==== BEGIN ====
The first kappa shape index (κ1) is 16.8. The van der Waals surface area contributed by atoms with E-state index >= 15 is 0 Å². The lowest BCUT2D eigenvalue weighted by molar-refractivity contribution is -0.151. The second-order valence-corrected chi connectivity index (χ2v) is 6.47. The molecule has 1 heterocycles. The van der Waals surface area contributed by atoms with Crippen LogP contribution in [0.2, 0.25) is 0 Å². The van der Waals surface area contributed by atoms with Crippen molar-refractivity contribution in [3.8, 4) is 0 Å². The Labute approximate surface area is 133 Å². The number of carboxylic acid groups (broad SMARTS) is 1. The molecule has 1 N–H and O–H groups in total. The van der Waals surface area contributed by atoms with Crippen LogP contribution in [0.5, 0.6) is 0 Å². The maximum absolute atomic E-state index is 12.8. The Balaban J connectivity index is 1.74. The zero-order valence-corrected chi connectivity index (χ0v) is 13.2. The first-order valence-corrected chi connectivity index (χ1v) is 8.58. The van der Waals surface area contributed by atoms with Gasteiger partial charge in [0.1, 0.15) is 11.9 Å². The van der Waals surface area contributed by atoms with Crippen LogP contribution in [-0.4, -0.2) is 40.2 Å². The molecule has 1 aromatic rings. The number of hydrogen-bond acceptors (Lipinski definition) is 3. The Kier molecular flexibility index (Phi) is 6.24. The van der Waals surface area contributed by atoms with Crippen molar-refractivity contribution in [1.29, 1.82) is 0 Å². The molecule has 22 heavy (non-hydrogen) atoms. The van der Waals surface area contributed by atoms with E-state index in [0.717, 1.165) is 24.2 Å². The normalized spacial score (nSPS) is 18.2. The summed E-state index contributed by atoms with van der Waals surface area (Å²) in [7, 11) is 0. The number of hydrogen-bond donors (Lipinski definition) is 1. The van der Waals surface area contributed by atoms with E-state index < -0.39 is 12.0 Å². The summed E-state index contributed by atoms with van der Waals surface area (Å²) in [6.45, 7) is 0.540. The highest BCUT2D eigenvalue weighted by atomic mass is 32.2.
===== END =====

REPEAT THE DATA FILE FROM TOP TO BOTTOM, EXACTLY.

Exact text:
The first kappa shape index (κ1) is 16.8. The van der Waals surface area contributed by atoms with E-state index >= 15 is 0 Å². The lowest BCUT2D eigenvalue weighted by molar-refractivity contribution is -0.151. The second-order valence-corrected chi connectivity index (χ2v) is 6.47. The molecule has 1 heterocycles. The van der Waals surface area contributed by atoms with Crippen LogP contribution in [0.2, 0.25) is 0 Å². The van der Waals surface area contributed by atoms with Crippen molar-refractivity contribution in [3.8, 4) is 0 Å². The Labute approximate surface area is 133 Å². The number of carboxylic acid groups (broad SMARTS) is 1. The molecule has 1 N–H and O–H groups in total. The van der Waals surface area contributed by atoms with Crippen LogP contribution in [0.5, 0.6) is 0 Å². The maximum absolute atomic E-state index is 12.8. The Balaban J connectivity index is 1.74. The zero-order valence-corrected chi connectivity index (χ0v) is 13.2. The first-order valence-corrected chi connectivity index (χ1v) is 8.58. The van der Waals surface area contributed by atoms with Gasteiger partial charge in [0.1, 0.15) is 11.9 Å². The van der Waals surface area contributed by atoms with Crippen LogP contribution in [-0.4, -0.2) is 40.2 Å². The molecule has 1 aromatic rings. The number of hydrogen-bond acceptors (Lipinski definition) is 3. The Kier molecular flexibility index (Phi) is 6.24. The van der Waals surface area contributed by atoms with Crippen molar-refractivity contribution in [1.29, 1.82) is 0 Å². The molecule has 22 heavy (non-hydrogen) atoms. The van der Waals surface area contributed by atoms with E-state index in [0.717, 1.165) is 24.2 Å². The normalized spacial score (nSPS) is 18.2. The summed E-state index contributed by atoms with van der Waals surface area (Å²) in [7, 11) is 0. The number of hydrogen-bond donors (Lipinski definition) is 1. The van der Waals surface area contributed by atoms with E-state index < -0.39 is 12.0 Å². The summed E-state index contributed by atoms with van der Waals surface area (Å²) in [6.45, 7) is 0.540. The highest BCUT2D eigenvalue weighted by atomic mass is 32.2.